The winners of the Resilient Australia Awards were announced in Perth on 22 November, recognising recent efforts and new ideas that build community resilience to disasters.

The Resilient Australia National Award Ceremony celebrated winning and highly commended initiatives over 6 award categories – National, Community, School, Local Government, Mental Health and Wellbeing and Photography.

Making emergency planning and risk information accessible and inclusive was a strong theme among the winning initiatives, with projects focused on increasing resilience and preparedness for people with disability, culturally and linguistically diverse communities and young people. Community-led projects were also prominent, empowering a sense of ownership and agency for people as they prepared for and recovered from disaster events.

AIDR Executive Director Margaret Moreton said, ‘We are inspired by the commitment and consideration of this year's entries across all categories in the Resilient Australia Awards, and the show of support for and within communities, often amid times of uncertainty and change.

‘As we advance our efforts to increase disaster resilience across Australia, this year's entries show we are now working to bring more people along the journey with us. This inclusive approach brings us closer to our goal to support safer communities before, during and after disaster’, she said.

Now in its 24th year, the Resilient Australia Awards honour initiatives by communities, organisations and individuals that are taking action to reduce disaster risk and build resilience. AIDR acknowledges the Minderoo Foundation for their sponsorship which supported community members to attend the National Award Ceremony.

AIDR Executive Director Dr Margaret Moreton addresses attendees at the 2023 Resilient Australia Awards National Ceremony in Perth.
Image: AIDR

Resilient Australia National Award

Winner - Person-Centred Emergency Preparedness Certificate Course, University of Sydney

This is a world-first program providing actionable guidance on person-centred and capability focused inclusive disaster risk reduction. This co-designed, nationally consistent course has bridged the gap on how to enable responsibility sharing between emergency services, people with disability and the services that support them; demonstrated by significant evaluation results.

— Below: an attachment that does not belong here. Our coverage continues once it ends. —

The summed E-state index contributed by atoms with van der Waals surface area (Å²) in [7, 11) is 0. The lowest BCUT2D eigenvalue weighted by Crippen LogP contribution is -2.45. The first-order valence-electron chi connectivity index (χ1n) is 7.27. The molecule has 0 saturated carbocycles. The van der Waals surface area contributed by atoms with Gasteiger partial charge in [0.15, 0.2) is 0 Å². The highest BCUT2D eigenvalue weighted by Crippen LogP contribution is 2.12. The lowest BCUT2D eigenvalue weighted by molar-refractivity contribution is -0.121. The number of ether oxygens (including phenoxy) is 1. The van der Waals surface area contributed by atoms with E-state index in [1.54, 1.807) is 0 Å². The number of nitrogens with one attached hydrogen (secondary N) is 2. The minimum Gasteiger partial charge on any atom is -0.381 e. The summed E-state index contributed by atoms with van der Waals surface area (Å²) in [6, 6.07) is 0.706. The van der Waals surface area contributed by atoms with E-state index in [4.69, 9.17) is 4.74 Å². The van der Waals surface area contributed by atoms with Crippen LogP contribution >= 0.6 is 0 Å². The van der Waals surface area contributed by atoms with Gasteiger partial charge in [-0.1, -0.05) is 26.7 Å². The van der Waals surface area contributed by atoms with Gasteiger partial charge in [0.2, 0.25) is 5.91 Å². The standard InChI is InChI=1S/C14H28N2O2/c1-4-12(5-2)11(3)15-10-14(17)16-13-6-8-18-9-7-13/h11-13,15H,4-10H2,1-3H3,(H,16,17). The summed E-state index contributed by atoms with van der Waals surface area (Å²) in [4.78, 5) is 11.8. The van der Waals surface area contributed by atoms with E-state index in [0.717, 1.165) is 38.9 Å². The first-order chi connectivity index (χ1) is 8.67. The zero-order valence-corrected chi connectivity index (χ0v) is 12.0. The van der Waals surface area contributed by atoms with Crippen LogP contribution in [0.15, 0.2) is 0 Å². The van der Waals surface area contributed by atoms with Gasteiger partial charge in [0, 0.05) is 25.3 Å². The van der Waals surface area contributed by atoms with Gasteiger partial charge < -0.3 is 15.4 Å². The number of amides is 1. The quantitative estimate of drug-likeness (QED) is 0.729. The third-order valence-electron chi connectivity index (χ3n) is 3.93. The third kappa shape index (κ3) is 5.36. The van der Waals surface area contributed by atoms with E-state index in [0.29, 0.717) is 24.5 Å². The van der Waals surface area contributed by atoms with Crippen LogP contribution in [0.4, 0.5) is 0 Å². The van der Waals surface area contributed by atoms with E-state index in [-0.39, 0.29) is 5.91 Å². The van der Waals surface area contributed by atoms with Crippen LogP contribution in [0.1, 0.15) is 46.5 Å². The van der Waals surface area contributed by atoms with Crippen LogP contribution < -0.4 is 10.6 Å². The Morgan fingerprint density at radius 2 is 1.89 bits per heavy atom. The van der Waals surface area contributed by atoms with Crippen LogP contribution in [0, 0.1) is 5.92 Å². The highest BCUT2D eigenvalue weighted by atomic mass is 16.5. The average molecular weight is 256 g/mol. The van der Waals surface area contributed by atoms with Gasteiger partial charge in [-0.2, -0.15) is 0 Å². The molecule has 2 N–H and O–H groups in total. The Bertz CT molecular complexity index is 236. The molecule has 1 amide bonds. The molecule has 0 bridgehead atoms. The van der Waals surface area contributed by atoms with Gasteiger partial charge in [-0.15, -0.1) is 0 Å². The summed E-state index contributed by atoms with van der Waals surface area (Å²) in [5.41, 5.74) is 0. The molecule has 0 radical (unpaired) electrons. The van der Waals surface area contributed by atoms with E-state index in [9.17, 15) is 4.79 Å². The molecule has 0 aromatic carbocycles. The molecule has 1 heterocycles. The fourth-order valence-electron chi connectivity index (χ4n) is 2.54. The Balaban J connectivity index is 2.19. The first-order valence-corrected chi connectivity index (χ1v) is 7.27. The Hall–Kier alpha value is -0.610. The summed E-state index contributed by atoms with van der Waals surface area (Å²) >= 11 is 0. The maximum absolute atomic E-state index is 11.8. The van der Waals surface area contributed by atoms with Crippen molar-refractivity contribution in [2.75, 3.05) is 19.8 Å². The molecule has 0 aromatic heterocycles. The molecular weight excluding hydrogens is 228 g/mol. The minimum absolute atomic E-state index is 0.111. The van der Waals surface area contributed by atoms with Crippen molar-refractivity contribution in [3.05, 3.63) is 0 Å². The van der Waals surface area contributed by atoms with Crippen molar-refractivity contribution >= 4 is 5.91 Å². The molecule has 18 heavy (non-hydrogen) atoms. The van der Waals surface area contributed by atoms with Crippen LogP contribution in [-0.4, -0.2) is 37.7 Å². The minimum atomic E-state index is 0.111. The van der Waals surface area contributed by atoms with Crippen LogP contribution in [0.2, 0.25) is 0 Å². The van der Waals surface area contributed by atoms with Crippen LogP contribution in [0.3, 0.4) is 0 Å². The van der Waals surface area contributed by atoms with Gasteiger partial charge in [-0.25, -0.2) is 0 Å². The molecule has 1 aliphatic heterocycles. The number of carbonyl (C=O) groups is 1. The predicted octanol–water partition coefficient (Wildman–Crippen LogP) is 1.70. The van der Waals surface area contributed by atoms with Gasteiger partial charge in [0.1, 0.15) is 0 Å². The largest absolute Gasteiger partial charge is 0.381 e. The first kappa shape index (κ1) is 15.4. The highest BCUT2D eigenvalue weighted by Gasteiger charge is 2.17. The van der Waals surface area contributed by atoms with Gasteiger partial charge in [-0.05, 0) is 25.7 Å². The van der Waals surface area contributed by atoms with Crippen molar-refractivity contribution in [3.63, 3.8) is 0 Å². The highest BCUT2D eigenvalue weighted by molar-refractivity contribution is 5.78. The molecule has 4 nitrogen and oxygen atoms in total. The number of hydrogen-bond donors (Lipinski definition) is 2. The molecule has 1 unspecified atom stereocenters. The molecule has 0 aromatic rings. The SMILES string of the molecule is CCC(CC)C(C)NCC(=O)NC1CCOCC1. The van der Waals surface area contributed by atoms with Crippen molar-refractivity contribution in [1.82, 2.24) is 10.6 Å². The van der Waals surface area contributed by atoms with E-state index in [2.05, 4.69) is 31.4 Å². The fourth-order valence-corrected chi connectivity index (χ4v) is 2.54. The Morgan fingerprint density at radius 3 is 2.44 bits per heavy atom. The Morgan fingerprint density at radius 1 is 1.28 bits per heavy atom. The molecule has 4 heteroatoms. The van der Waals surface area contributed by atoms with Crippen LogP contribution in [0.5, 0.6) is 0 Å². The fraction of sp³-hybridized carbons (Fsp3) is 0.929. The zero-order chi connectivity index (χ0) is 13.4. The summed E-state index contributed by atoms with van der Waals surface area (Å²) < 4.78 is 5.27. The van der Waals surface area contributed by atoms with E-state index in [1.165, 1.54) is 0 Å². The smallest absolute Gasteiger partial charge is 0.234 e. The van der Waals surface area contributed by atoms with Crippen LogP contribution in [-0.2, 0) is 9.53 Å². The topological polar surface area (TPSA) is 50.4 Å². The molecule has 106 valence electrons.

Michelle Villeneuve of the Centre for Disability Research and Policy at the University of Sydney said, ‘For government and emergency services, disability has been sitting in the too-hard box for a very long time. They have been hungry for the information and a course that allows them to invite people with disability into the conversation’.

AIDR Executive Director Dr Margaret Moreton and NEMA Deputy Coordinator-General Dr Jill Charker present the Resilient Australia National Award to representatives of the Person-Centered Emergency Preparedness Certificate Course.
Image: AIDR

Highly Commended - Delivering community focused messaging in Gurindji language during major NT floods, Bureau of Meteorology and Northern Territory Emergency Services

Interpreters joined emergency services and the Bureau of Meteorology at press conferences for weather events in the Northern Territory to deliver real-time, in-language emergency messaging to remote communities impacted by major flooding. This collaborative approach had success in March 2023 during a major flood event southwest of Katherine.

Darren Johnson from Territory Regional Growth said, ‘I'm proud of the fact that we were able to help and assist. We received a lot of feedback from the people who were involved in the event, and that made me feel quite proud that we were able to bridge that language barrier.

Highly Commended - Flood Resilience in Action: 2022 and Beyond, JDA Co.

JDA Co.’s decade long work in flood resilient design began as a pro-bono grassroots action after the 2011 Queensland floods. The events of February 2022 tested the design, with 50 homes impacted and 45 reporting that the resilience works were successful. This work has become the catalyst for the Queensland and New South Wales governments Resilient Homes Fund programs.

James Davidson of JDA Co said, ‘The weekend of the floods in 2022 I was a bit nervous, but within a few hours I started getting texts from home owners saying, “thank you so much‘’ and “this is working”. Quite a lot of people were back in their homes within a matter of days’.

Resilient Australia Community Award

Winner – EMBER, The Flagstaff Group

The EMBER (Emergency Management Backpack Evacuation Resource) program addresses the gap surrounding individuals living with disability and emergency preparedness. It contains free emergency planning resources and emergency ‘Go’ bags that cater for a range of disabilities. Initially designed for residents in the Shoalhaven local government area of New South Wales, it continues to grow throughout New South Wales.

Belinda Franklin from The Flagstaff Group said, ‘Things that I've witnessed is people taking pride and really being empowered about the fact they have a plan, they're using EMBER checklists and the backpacks are a real catalyst for conversations’.

Belinda Franklin of the Flagstaff Group accepts the Resilient Australia National Community Award in recognition of the EMBER project.
Image: AIDR

Highly Commended - CALD Community-Locally Led Risk Reduction Project, Australian Red Cross